With work on the long-stalled Four Seasons Resort and Private Residences project at Clearwater Bay, Black Rock, St Michael about to resume shortly, the controversial venture will come under the scrutiny of Parliament at its next sitting on Tuesday, October 25.
Minister of Finance Chris Sinckler has promised a comprehensive ministerial statement in the House of Assembly along with a wide-ranging debate by all parliamentarians.
Sinckler told reporters this week on the sidelines of the official opening of a fifth Burger King fast foods restaurant at Warrens, St Michael that he would provide Barbadians with a chronology of events dating back to when Government took over the stalled upscale project in 2008.
Sinckler said the administration had recently signed the document returning the Four Seasons to the private sector, noting that the developers would shortly have their say on the matter.
“We have only now recently signed the documents to have it returned to the private sector as it really properly ought to be. The developers of that will go through the process . . . in time they will speak; they will speak soon enough, I presume about their plans . . .
“We will speak in terms of the Government about what our commitments are in terms of what we have done in relation to everything that has taken place at the Four Seasons project since the Government got involved in 2008/9,” the Minister of Finance said.
“I will do a ministerial statement in Parliament. I believe that if possible, we will open it up to debate, so other members can contribute and I will have the [ministry] staff prepare a full and complete statement giving a chronology of the events and what has taken place at Four Seasons; I look forward to that when the Parliament resumes.”
The project began experiencing difficulties in late 2008 as more than half of the villas, priced at $11 million to $18 million apiece, remained unsold and buyers who had made deposits of between ten per cent and 40 per cent stopped making additional payments. Among the prominent buyers which the villas attracted were composer Andrew Lloyd Webber, Formula One team owner Eddie Jordan and Simon Cowell, whose villa spanned two plots and cost $32 million.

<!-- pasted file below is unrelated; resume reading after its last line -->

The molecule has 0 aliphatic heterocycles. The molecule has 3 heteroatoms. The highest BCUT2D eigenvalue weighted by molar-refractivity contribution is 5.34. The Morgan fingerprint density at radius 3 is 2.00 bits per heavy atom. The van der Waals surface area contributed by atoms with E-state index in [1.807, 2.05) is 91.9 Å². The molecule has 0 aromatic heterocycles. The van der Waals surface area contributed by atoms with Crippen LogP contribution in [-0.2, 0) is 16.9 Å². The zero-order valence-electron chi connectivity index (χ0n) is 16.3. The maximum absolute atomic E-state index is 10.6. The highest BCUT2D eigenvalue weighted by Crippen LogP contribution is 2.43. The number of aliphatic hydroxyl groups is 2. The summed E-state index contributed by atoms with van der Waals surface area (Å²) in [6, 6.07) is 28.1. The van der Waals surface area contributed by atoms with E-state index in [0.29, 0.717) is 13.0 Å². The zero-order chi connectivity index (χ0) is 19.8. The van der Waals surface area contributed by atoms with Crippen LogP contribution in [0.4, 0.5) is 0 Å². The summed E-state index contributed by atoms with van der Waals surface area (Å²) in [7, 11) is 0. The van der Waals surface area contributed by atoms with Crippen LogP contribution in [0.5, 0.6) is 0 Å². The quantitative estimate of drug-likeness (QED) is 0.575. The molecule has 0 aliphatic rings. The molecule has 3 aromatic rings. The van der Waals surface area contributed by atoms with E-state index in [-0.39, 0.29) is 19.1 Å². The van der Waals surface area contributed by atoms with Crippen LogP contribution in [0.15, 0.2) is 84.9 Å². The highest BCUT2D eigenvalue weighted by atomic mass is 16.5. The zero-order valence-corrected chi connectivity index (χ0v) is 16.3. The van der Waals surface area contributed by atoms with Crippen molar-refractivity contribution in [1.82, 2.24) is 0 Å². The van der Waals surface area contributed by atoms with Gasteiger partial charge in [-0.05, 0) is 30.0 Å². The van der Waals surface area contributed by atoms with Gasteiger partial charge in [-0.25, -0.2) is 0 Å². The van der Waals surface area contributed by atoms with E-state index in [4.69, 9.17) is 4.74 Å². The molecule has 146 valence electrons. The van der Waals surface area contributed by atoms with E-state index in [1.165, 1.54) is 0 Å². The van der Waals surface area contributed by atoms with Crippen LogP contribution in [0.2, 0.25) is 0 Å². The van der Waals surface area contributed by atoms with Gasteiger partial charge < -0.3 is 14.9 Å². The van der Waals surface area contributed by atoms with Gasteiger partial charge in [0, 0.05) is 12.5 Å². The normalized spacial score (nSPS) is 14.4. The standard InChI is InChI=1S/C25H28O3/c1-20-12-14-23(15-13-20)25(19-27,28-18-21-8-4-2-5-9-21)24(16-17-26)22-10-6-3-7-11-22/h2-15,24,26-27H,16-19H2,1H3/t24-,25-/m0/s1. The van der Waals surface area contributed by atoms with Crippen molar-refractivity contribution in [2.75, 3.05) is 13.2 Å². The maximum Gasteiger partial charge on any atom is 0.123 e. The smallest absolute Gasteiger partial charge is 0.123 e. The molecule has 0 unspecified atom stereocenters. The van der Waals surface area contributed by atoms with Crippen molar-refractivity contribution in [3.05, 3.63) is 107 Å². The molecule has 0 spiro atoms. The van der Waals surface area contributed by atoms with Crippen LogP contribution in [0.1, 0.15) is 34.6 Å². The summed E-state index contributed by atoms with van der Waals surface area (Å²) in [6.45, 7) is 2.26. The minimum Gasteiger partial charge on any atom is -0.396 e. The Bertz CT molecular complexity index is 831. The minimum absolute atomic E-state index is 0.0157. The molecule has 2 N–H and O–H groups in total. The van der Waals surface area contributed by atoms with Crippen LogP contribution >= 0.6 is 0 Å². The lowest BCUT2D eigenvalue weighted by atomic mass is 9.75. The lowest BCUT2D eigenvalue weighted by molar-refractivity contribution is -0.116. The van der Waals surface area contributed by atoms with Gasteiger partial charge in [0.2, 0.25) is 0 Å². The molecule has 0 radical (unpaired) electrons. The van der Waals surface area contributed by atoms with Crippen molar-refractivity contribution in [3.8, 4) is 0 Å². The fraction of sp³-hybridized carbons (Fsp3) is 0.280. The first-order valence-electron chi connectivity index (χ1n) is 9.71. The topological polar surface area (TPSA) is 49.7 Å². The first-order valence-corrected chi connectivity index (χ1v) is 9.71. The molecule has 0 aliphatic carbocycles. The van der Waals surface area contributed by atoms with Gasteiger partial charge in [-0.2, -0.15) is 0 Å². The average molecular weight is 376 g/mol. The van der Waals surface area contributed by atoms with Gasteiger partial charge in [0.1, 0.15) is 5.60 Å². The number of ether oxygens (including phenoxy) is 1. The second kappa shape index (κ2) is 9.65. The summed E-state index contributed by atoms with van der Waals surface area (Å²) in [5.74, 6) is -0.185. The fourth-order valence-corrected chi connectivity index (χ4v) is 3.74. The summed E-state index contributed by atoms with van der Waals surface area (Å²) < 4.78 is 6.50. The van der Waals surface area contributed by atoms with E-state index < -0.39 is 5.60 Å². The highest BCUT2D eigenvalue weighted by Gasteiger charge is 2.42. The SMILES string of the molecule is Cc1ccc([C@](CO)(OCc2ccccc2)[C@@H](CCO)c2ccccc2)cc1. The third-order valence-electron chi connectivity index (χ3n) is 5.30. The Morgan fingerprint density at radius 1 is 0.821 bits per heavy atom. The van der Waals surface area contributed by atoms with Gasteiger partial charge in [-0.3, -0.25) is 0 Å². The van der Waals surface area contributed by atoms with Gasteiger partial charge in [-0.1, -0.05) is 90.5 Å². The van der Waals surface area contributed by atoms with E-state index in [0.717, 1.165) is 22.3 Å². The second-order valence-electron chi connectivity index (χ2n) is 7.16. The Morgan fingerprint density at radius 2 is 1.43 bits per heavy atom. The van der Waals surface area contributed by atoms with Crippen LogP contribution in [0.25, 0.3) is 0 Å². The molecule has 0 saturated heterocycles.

After two previous attempts by the developers to secure new financing had failed, the then David Thompson-led Government announced in January 2010 it would guarantee a $60 million loan from ANSA Merchant Bank to help restart construction. Some of the money was to go toward paying off a previous $31.5 million loan from the Bank of Scotland used to buy the resort’s 32-acre site. “I am pleased to support an initiative where Barbadians pull together to put an iconic project back on track–one that will help shape the future of tourism in Barbados,” Thompson, who died later that year, said at the time. The project became even more uncertain last year when the Inter-American Development Bank (IDB) withdrew its support, cancelling $160 million in loans it had committed to the venture more than two years earlier. The IDB, which had agreed to fund construction of the hotel component, made the decision due to concerns about the lack of progress. In early June this year, Minister of Tourism Richard Sealy admitted that as a result of the global economic crisis Government had struggled since 2008 to attract new investment and product development in the industry, but said the tide was beginning to turn.